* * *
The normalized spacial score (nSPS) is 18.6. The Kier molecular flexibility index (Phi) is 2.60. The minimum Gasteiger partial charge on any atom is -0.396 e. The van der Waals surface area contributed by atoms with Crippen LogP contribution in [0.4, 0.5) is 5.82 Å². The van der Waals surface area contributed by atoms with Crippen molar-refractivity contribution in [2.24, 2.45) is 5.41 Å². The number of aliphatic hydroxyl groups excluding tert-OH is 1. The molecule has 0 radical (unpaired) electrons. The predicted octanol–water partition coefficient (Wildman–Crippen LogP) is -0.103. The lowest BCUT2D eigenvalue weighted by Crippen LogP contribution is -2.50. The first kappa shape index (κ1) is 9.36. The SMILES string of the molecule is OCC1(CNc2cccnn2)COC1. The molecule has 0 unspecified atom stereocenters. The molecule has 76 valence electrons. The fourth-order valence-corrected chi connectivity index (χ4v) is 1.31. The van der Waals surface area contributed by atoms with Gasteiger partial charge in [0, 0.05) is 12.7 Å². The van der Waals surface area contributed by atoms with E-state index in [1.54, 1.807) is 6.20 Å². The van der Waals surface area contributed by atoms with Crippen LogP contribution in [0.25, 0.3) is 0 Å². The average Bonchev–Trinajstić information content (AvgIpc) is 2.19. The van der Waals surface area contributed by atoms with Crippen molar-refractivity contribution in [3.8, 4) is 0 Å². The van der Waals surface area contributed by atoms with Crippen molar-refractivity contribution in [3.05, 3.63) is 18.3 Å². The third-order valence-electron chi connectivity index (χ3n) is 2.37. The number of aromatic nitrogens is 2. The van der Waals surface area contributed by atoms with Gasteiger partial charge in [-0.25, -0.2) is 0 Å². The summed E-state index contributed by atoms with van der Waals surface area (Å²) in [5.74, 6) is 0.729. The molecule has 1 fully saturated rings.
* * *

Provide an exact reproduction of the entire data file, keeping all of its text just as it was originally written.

The normalized spacial score (nSPS) is 18.6. The Kier molecular flexibility index (Phi) is 2.60. The minimum Gasteiger partial charge on any atom is -0.396 e. The van der Waals surface area contributed by atoms with Crippen LogP contribution in [0.4, 0.5) is 5.82 Å². The van der Waals surface area contributed by atoms with Crippen molar-refractivity contribution in [2.24, 2.45) is 5.41 Å². The number of aliphatic hydroxyl groups excluding tert-OH is 1. The molecule has 0 radical (unpaired) electrons. The predicted octanol–water partition coefficient (Wildman–Crippen LogP) is -0.103. The lowest BCUT2D eigenvalue weighted by Crippen LogP contribution is -2.50. The first kappa shape index (κ1) is 9.36. The SMILES string of the molecule is OCC1(CNc2cccnn2)COC1. The molecule has 0 unspecified atom stereocenters. The molecule has 76 valence electrons. The fourth-order valence-corrected chi connectivity index (χ4v) is 1.31. The van der Waals surface area contributed by atoms with Gasteiger partial charge in [0, 0.05) is 12.7 Å². The van der Waals surface area contributed by atoms with E-state index in [1.54, 1.807) is 6.20 Å². The van der Waals surface area contributed by atoms with Crippen LogP contribution in [0.25, 0.3) is 0 Å². The average Bonchev–Trinajstić information content (AvgIpc) is 2.19. The van der Waals surface area contributed by atoms with Crippen molar-refractivity contribution in [3.8, 4) is 0 Å². The van der Waals surface area contributed by atoms with Crippen molar-refractivity contribution in [3.05, 3.63) is 18.3 Å². The third-order valence-electron chi connectivity index (χ3n) is 2.37. The number of aromatic nitrogens is 2. The van der Waals surface area contributed by atoms with Gasteiger partial charge in [-0.25, -0.2) is 0 Å². The summed E-state index contributed by atoms with van der Waals surface area (Å²) in [5.74, 6) is 0.729. The molecule has 1 fully saturated rings.